Traditional sourdough and some gluten free breads, like Schar, which is certified low FODMAP by Monash University, can be a great substitution to start your day with a delicious breakfast sandwich.

Open face egg omelette sandwich with tomatoes

Sunshine Breakfast Bowl

Starting your day with a little bit of citrus and coconut is the perfect way to brighten your morning!

Often it is seen that following a Low FODMAP diet requires elimination of foods you love, but portion size is everything! You don’t need to sacrifice your favourite flavours with the correct portion sizes. Having too much of a fruit or vegetable can trigger symptoms, but it doesn’t mean you need to eliminate them altogether.

Coconut bowl filled with fruit and flowers

PB&J Oats

Fibre is so important for proper gut health; it helps manage stool consistency for both diarrhea and constipation, and feeds good gut bacteria. While many high fibre foods are high FODMAP, there are still great low FODMAP fibre options too.

Incorporating low FODMAP fibre sources, such as flax seeds or strawberries into your breakfast is an easy way to provide adequate fibre to decrease gas and bloating from your meals.

Measuring cup full of oats and strawberries and a towel beside the cup
raw oats in a measuring cup with strawberries

Low FODMAP Breakfast Ideas: PB&J Oats & More

Easy and delicious peanut butter rolled oats with fruit

Prep Time2 mins

Cook Time5 mins

Course: Breakfast, Snack

Cuisine: American, Mediterranean


  • 1 pot is needed for this recipe


  • 1/3 cup rolled oats
  • 1 cup water
  • 2 tsp flax seed
  • 1 tbsp peanut butter
  • 1/2 tsp brown sugar
  • 1/4 cup strawberries sliced
  • 1/4 cup raspberries


  • Bring water to a boil
  • Add in oats, stir and cook for 5 minutes
  • Add in peanut butter and brown sugar, stir until combined
  • Remove from heat and let stand for 5 minutes
  • Add flax seeds, strawberries and raspberries on top and your breakfast is ready!

Here’s your IBS-friendly day on a plate

Get your gut in order for good.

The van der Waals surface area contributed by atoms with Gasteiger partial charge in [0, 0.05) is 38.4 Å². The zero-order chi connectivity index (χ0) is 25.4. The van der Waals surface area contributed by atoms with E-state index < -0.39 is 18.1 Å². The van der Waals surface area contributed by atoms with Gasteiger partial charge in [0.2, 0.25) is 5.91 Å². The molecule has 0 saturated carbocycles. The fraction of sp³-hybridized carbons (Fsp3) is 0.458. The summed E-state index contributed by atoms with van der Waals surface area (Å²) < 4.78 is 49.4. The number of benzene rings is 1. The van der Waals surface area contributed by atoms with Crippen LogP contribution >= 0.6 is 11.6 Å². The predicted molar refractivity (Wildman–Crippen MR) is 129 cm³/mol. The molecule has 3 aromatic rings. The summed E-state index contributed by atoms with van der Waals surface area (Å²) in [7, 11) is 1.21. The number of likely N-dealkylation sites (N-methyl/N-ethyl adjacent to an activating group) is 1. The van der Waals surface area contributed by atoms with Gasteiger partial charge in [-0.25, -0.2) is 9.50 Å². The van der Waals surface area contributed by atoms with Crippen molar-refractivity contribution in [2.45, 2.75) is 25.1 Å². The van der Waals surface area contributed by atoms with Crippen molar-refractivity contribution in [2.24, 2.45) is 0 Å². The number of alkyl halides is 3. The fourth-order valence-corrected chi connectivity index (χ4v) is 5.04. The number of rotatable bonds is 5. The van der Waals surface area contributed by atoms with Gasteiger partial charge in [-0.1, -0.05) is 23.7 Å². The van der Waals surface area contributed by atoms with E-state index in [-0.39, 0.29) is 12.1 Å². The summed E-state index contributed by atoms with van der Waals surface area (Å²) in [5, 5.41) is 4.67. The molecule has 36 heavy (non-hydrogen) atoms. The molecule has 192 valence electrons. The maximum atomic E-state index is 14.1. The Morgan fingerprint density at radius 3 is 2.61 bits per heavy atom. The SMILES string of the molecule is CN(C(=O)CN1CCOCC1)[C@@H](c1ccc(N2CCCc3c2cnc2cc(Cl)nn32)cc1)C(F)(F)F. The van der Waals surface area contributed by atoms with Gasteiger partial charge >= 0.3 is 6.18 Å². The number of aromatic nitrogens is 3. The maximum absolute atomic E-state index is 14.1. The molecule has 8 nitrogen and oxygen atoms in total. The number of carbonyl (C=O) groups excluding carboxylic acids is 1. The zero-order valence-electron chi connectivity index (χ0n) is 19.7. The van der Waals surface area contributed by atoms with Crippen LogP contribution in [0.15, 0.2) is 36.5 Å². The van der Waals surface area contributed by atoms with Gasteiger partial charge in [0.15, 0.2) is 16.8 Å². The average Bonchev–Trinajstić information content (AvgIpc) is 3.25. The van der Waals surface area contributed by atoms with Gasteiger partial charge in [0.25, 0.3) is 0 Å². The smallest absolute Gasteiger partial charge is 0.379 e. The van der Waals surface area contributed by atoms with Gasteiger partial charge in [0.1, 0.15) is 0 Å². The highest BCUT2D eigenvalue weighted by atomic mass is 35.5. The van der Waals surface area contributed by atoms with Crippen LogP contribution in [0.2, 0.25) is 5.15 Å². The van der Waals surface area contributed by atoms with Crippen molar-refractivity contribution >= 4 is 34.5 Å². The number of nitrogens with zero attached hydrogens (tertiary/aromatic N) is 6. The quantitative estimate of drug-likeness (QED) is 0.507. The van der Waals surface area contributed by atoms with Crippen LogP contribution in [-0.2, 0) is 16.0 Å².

Get your gut in order for good.

Despite affecting so many Australians (five million), IBS is often misunderstood and mismanaged. For the patients I work with, restoring balance in their digestive system is the first step. It’s important to consider all of the things which will help or hinder your gut, including introducing a clinically proven probiotic into your daily routine with the help of a healthcare professional and cutting down on foods which can aggravate symptoms.

Probiotics are increasingly recognised for their role in overall health and wellbeing and in particular for maintaining a healthy digestive system. The body needs good bacteria (“probiotics”) for a number of things, however, these bacteria are often fragile. Common lifestyle issues such as diet, changes in routine, travel and stress can disrupt the natural balance of intestinal flora. For those suffering with IBS, symptoms can often be triggered by many of these factors, making the delicate balance of bacteria key to managing the illness.

Probiotics, which contain Bifantis® (Bifidobacterium infantis 35624) have been clinically proven to help relieve symptoms of IBS, including abdominal pain, gas and bloating. There’s no right or wrong time of day to take probiotics, but I recommend making it the same time every day – so that it becomes part of your routine. For some, that is first thing in the morning, before breakfast; for others it is last thing at night.

When it comes to choosing foods to help with managing IBS symptoms, it’s easy to focus on everything you can’t have. However, there are still so many delicious options to include. Here’s my guide for the best gut-friendly foods to eat to beat IBS symptoms.


Photo: Chloe McLeod

Lean protein and low GI carbs are still on the menu, and important for staying satisfied over the day. Scrambled eggs with zucchini and quinoa, or rolled oats with pumpkin seeds, berries and goat yoghurt are both winners.


Photo: Chloe McLeod

Getting plenty of veggies in is still important at lunch, just as it is for people without IBS. This chicken salad with blueberry and walnut dressing, or smoked salmon salad with orange and rocket are both delicious, easy choices.


Photo: Chloe McLeod

Consuming enough low GI carbohydrate with adequate prebiotic fibre is important, but it is also important to not overdo it. This Spinach and Basil Rice is a great choice (and a fun way to get the kids to eat more veggies) served with grilled meat and salad, or this Turmeric and Ginger Salmon is a great, anti-inflammatory option (and actually works really well with the rice dish!).

Leave a Reply

Your email address will not be published. Required fields are marked *

TheSuperHealthyFood © Copyright 2022. All rights reserved.